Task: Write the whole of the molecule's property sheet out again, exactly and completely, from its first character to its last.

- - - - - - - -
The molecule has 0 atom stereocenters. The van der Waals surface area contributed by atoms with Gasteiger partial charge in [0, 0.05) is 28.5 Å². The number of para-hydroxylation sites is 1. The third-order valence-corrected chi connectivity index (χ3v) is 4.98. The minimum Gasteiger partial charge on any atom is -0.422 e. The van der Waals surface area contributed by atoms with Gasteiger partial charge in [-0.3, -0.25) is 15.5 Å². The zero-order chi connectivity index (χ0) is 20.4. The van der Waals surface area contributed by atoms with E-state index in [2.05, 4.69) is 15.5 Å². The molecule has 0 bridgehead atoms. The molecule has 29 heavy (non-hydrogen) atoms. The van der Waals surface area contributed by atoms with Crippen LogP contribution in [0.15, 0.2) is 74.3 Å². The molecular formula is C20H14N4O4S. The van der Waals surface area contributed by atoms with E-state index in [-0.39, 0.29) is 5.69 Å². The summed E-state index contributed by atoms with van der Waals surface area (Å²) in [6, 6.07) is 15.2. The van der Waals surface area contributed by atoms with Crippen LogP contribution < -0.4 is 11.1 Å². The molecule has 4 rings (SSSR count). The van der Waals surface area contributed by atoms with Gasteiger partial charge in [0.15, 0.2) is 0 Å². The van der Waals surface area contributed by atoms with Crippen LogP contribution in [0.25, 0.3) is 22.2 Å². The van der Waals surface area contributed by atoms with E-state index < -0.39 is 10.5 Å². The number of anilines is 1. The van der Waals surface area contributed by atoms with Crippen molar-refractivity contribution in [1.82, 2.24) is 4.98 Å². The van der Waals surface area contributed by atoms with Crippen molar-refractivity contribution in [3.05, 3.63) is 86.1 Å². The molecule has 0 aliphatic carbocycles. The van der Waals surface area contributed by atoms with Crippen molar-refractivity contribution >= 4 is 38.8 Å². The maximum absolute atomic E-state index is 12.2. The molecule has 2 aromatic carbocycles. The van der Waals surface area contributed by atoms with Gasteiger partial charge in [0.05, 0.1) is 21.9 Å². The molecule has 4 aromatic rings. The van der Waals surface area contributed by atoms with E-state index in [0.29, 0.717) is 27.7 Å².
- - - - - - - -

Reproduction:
The molecule has 0 atom stereocenters. The van der Waals surface area contributed by atoms with Gasteiger partial charge in [0, 0.05) is 28.5 Å². The number of para-hydroxylation sites is 1. The third-order valence-corrected chi connectivity index (χ3v) is 4.98. The minimum Gasteiger partial charge on any atom is -0.422 e. The van der Waals surface area contributed by atoms with Gasteiger partial charge in [-0.3, -0.25) is 15.5 Å². The zero-order chi connectivity index (χ0) is 20.4. The van der Waals surface area contributed by atoms with E-state index in [2.05, 4.69) is 15.5 Å². The molecule has 0 bridgehead atoms. The molecule has 29 heavy (non-hydrogen) atoms. The van der Waals surface area contributed by atoms with Crippen LogP contribution in [0.15, 0.2) is 74.3 Å². The molecular formula is C20H14N4O4S. The van der Waals surface area contributed by atoms with E-state index in [-0.39, 0.29) is 5.69 Å². The summed E-state index contributed by atoms with van der Waals surface area (Å²) in [6, 6.07) is 15.2. The van der Waals surface area contributed by atoms with Crippen LogP contribution < -0.4 is 11.1 Å². The molecule has 4 rings (SSSR count). The van der Waals surface area contributed by atoms with Gasteiger partial charge in [0.15, 0.2) is 0 Å². The van der Waals surface area contributed by atoms with Crippen LogP contribution in [0.25, 0.3) is 22.2 Å². The van der Waals surface area contributed by atoms with E-state index < -0.39 is 10.5 Å². The number of anilines is 1. The van der Waals surface area contributed by atoms with Crippen molar-refractivity contribution in [1.82, 2.24) is 4.98 Å². The van der Waals surface area contributed by atoms with Crippen molar-refractivity contribution in [3.05, 3.63) is 86.1 Å². The molecule has 0 aliphatic carbocycles. The van der Waals surface area contributed by atoms with Crippen molar-refractivity contribution >= 4 is 38.8 Å². The maximum absolute atomic E-state index is 12.2. The molecule has 2 aromatic carbocycles. The van der Waals surface area contributed by atoms with Gasteiger partial charge in [0.05, 0.1) is 21.9 Å². The molecule has 4 aromatic rings. The van der Waals surface area contributed by atoms with E-state index in [0.29, 0.717) is 27.7 Å².